● in separate periods as agreed between the employee and employer (e.g. 4 half-days could be taken in a row).
compassionate & bereavement leave
All employees (including casual employees) are entitled to compassionate leave (also known as bereavement leave). Compassionate leave can be taken when a member of an employee's immediate family or household dies, or contracts or develops a life-threatening illness or injury.
Immediate family is an employee's:
● spouse or former spouse
● de facto partner or former de facto partner
● child, parent, grandparent, grandchild or sibling of the employee's spouse or de facto partner (or former spouse or de facto partner).
This definition includes step-relations (e.g. step-parents and step-children) as well as adoptive relations.
Employees will be able to take compassionate leave for other relatives (e.g. cousins, aunts and uncles) if they are a member of the employee's household, or if the employer agrees to this. And finally, there are those who wish to see compassionate leave extended pet owners, following a trend that is currently finding traction in the UK.
amount of compassionate leave
All employees are entitled to two days compassionate leave each time an immediate family or household member dies or suffers a life threatening illness or injury.
The compassionate leave can be taken as:
● a single continuous two day period, or
● two separate periods of one day each, or
● any separate periods the employee and the employer agrees.
An employee does not accumulate compassionate leave and it doesn't come out of their sick and carer's leave (or annual leave) balance. It can be taken any time an employee needs it.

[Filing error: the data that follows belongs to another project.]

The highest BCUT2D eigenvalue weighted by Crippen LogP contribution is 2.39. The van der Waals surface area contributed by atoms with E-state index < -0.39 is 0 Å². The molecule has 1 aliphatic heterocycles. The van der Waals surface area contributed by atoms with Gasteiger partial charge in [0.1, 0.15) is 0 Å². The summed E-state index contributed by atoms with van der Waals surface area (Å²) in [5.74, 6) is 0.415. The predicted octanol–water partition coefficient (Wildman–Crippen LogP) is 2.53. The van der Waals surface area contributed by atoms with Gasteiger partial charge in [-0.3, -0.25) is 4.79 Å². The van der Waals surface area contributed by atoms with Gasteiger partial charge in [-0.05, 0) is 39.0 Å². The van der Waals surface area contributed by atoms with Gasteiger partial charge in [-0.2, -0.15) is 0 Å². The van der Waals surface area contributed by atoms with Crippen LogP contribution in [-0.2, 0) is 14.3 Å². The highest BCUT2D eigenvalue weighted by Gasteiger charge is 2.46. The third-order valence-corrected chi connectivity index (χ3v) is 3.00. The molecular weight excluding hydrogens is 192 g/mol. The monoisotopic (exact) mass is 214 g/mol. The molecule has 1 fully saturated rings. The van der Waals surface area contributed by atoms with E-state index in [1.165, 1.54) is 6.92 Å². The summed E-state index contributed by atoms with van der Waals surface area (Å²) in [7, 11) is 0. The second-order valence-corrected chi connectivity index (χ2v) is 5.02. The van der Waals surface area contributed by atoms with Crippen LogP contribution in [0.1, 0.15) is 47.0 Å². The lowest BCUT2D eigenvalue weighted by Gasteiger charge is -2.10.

If an employee is already on another type of leave (e.g. annual leave) and needs to take compassionate leave, the employee can use compassionate leave instead of the other leave.
payment for compassionate leave
Full-time and part-time employees receive paid compassionate leave and casual employees receive unpaid compassionate leave.
Full-time and part-time employees are paid at their base pay rate for the ordinary hours they would have worked during the leave. This doesn't include separate entitlements such as incentive-based payments and bonuses, loadings, monetary allowances, overtime or penalty rates. Compassionate leave can't be cashed out.
notice and evidence
An employee taking compassionate leave must give their employer notice as soon as they can (this may be after the leave has started). The employee must tell the employer of the period, or expected period of the leave.
An employer can request evidence about the reason for compassionate leave (e.g. a death or funeral notice or statutory declaration). This request for evidence has to be reasonable. If the employee doesn't provide the requested notice or evidence they may not get compassionate leave.
An award or registered agreement can include terms about the kind of evidence that an employee must provide to get compassionate leave.
community service leave
Employees, including casual employees, can take community service leave for certain activities such as: